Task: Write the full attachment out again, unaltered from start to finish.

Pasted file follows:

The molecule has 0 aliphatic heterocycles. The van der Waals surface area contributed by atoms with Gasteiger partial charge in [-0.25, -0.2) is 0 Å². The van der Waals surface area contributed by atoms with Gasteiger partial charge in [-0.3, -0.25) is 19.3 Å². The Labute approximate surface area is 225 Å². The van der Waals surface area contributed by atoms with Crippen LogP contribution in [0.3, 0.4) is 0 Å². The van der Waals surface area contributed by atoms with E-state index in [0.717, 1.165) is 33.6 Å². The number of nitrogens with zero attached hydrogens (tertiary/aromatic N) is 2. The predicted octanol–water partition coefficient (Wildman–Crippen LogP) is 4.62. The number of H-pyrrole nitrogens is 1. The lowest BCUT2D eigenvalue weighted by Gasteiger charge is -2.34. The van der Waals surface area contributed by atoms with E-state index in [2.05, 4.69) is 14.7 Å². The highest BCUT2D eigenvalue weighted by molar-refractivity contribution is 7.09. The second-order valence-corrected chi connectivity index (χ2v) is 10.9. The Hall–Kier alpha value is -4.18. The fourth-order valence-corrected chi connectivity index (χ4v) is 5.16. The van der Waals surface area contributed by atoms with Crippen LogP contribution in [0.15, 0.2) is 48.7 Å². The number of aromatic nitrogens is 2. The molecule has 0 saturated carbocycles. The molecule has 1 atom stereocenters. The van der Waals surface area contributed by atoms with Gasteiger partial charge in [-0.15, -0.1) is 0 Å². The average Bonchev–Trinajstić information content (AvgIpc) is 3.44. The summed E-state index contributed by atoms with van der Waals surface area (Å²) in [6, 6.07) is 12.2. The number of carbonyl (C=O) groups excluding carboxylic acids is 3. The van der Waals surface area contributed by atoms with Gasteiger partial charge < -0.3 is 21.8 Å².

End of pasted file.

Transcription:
The molecule has 0 aliphatic heterocycles. The van der Waals surface area contributed by atoms with Gasteiger partial charge in [-0.25, -0.2) is 0 Å². The van der Waals surface area contributed by atoms with Gasteiger partial charge in [-0.3, -0.25) is 19.3 Å². The Labute approximate surface area is 225 Å². The van der Waals surface area contributed by atoms with Crippen LogP contribution in [0.3, 0.4) is 0 Å². The van der Waals surface area contributed by atoms with E-state index in [0.717, 1.165) is 33.6 Å². The number of nitrogens with zero attached hydrogens (tertiary/aromatic N) is 2. The predicted octanol–water partition coefficient (Wildman–Crippen LogP) is 4.62. The number of H-pyrrole nitrogens is 1. The lowest BCUT2D eigenvalue weighted by Gasteiger charge is -2.34. The van der Waals surface area contributed by atoms with E-state index in [2.05, 4.69) is 14.7 Å². The highest BCUT2D eigenvalue weighted by molar-refractivity contribution is 7.09. The second-order valence-corrected chi connectivity index (χ2v) is 10.9. The Hall–Kier alpha value is -4.18. The fourth-order valence-corrected chi connectivity index (χ4v) is 5.16. The van der Waals surface area contributed by atoms with Crippen LogP contribution in [0.15, 0.2) is 48.7 Å². The number of aromatic nitrogens is 2. The molecule has 0 saturated carbocycles. The molecule has 1 atom stereocenters. The van der Waals surface area contributed by atoms with Gasteiger partial charge in [-0.15, -0.1) is 0 Å². The average Bonchev–Trinajstić information content (AvgIpc) is 3.44. The summed E-state index contributed by atoms with van der Waals surface area (Å²) in [6, 6.07) is 12.2. The number of carbonyl (C=O) groups excluding carboxylic acids is 3. The van der Waals surface area contributed by atoms with Gasteiger partial charge < -0.3 is 21.8 Å².